The final article in Bird & Bird's Year in Review (Patent) series is about the notable decisions in Spain last year. We also published the case summaries for Italy, the Netherlands, GermanyFrance and the UK.


First marketing authorisation for SPC  – Ferring International (Superior Court of Madrid)

Ferring International appealed the decision to the High Court of Justice of Madrid against the decision of the Spanish Patent and Trademark Office (SPTO) denying the grant of an SPC for the drug VIRIREC. The SPTO considered that the SPC could not be granted because the marketing authorisation designated in the certificate was not the first marketing authorisation for the product. Specifically, there was a previous drug, CAVERJET, which also had alprostadil as the active ingredient. Both drugs were intended for the treatment of erectile dysfunction, the only difference being that VIRIREC was applied as a cream and CAVERJET as an injectable solution.

The appellant argued that the differences in the route of administration of the two drugs was sufficient to grant a new SPC in light of the doctrine established by the CJEU in Neurim (Case C-130/11), which defined the concept of a “new therapeutic application” of a patented product.

The Madrid court concluded, however, that the CJEU was not referring to merely a different route of administration of an already known product (e.g. in a cream as opposed to by syringe), but to a new therapeutic application of the known and already marketed active ingredient (e.g. for treatment of a new indication). The court confirmed that article 3(c) of the SPC Regulation does not permit the same basic patent to be used to obtain several SPCs that totally or partially refer to the same product.


Expert evidence on inventive step – Valeo v Alkar (Barcelona Court of Appeal)

The Court of Appeal’s decision emphasises the need for careful preparation of expert opinions filed in patent cases.

Valeo claimed infringement of two of its illumination device patents against Alkar. In response, Alkar counterclaimed for revocation of the patents in the infringement action. At first instance, the court dismissed the infringement action, partially upholding the counterclaim.

The court analysed inventive step using the “problem-solution” approach. The court found the closest prior art selected by the defendants to be unsuitable as it was quite different from the problem solved by the patent.

The case turned on the two countervailing expert opinions. The court considered the defendant’s expert (in support of revocation) as unreliable, as she only assessed the invention underlying the patent itself. On infringement, the claimant’s expert (in support of infringement) was criticised for failing to undertake any direct inspection of any specimen. The defendant’s expert did inspect specimens, but her approach was found to be sufficient to allow for an objective assessment of the patents. The court upheld Valeo’s infringement claim.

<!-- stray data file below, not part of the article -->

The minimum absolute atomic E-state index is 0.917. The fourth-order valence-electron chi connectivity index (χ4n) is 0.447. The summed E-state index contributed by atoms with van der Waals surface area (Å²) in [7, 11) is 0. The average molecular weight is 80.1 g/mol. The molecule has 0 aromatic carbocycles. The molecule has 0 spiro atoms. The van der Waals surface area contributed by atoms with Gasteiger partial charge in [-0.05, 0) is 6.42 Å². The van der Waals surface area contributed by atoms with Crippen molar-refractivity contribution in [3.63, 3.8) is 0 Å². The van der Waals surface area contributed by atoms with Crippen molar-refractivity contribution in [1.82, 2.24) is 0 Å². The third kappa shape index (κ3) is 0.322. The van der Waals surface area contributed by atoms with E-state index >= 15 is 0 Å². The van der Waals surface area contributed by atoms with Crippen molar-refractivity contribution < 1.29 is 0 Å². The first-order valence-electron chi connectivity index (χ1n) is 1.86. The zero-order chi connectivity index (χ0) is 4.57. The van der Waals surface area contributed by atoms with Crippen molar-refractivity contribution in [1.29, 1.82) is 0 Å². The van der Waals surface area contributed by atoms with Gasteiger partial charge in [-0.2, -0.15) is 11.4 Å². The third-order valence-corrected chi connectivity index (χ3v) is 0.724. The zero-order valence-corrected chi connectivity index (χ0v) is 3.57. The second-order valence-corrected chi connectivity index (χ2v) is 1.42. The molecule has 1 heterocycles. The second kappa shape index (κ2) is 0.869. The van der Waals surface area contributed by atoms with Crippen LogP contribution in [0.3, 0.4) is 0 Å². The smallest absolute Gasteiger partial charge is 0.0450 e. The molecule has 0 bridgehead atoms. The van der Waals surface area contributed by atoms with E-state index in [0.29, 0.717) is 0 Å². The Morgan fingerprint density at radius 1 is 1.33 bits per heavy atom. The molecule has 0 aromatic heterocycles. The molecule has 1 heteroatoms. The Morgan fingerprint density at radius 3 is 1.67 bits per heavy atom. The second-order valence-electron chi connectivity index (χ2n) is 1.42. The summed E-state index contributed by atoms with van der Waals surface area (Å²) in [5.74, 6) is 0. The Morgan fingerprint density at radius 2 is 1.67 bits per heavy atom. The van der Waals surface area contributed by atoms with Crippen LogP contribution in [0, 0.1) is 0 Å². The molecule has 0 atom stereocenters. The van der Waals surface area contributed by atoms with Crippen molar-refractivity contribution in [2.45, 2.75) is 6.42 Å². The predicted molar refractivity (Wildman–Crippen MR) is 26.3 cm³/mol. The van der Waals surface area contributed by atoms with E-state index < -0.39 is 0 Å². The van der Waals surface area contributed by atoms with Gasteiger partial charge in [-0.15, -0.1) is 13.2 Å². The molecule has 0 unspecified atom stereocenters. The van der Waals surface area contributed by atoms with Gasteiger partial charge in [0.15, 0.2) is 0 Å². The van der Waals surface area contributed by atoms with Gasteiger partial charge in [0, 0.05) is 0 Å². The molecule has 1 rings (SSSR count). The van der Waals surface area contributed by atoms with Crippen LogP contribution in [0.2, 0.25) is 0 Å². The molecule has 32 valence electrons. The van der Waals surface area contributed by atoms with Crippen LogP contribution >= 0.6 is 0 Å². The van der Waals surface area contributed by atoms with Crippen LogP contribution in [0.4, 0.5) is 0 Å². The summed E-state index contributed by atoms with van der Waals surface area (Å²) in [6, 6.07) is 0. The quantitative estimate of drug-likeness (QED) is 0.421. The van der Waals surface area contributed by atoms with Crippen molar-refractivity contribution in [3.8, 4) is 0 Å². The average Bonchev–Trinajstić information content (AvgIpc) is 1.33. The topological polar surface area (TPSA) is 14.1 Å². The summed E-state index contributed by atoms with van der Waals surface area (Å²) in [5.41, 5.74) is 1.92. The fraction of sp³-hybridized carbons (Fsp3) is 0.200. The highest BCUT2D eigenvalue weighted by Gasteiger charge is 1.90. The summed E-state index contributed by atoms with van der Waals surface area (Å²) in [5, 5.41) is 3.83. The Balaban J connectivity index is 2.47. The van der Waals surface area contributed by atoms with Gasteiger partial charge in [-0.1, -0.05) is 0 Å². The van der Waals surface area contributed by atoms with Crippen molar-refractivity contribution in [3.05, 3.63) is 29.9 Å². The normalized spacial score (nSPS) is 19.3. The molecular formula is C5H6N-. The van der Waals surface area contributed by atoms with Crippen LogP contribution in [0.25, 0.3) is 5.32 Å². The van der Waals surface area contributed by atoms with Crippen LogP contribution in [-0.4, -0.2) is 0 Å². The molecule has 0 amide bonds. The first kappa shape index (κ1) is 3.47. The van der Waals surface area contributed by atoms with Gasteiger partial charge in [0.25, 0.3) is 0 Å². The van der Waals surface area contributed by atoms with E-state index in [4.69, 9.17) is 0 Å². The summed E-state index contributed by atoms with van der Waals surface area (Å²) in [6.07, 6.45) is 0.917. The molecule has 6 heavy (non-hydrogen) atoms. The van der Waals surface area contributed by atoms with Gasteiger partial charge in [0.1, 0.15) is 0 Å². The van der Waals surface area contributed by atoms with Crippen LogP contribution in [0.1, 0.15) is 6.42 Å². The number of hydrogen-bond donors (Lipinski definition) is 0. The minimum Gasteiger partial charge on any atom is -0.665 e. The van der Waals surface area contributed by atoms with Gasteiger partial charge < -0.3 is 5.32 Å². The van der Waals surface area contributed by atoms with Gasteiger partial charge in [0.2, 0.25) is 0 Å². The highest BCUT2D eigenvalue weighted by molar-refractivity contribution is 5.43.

Public availability of prior art – Laboratorios Normon v Research Corporation Technologis/UCB Biopharma/Harris (Barcelona Mercantile Court)

The dispute related to lacosamide, a drug largely used in the treatment of epilepsy. The claimant sought revocation of the patent and SPC held by the defendants.

The revocation claim in respect of EP 0888289 was based on lack of novelty and inventive step. The alleged lack of novelty arose from prior art in the form of a doctoral thesis which was, allegedly, publicly accessible. The court held that the concept of public accessibility, in particular as regards academic papers, was to be assessed under EPO decisions and guidelines. According to the guidance, whether a document is considered publicly accessible or not must be based on a probability judgement of all available evidence.

In this case, the doctoral thesis was published only confidentially within academic circles.  The thesis was sent to academic libraries and other knowledge centres, but not included in the public catalogue. Evidence was given which showed that the author of the thesis tacitly and expressly stated that no disclosure of its content outside the “circle of confidentiality” was to be made prior to the issuance of the patent. The patent was considered novel. The court analysed inventive step using the problem-solution approach, rejecting the claimant’s arguments as being based on an ex post facto (retroactive) analysis.


The opinions expressed are those of the author(s) and do not necessarily reflect the views of the firm, any other of its practitioners, its clients, or any of its or their respective affiliates. This article is for general information purposes only and is not intended to be and should not be taken as legal advice. Please contact the author(s) if you have any questions about this article.




Mariano Santos


Of Counsel

Manuel Lobato



María Fernández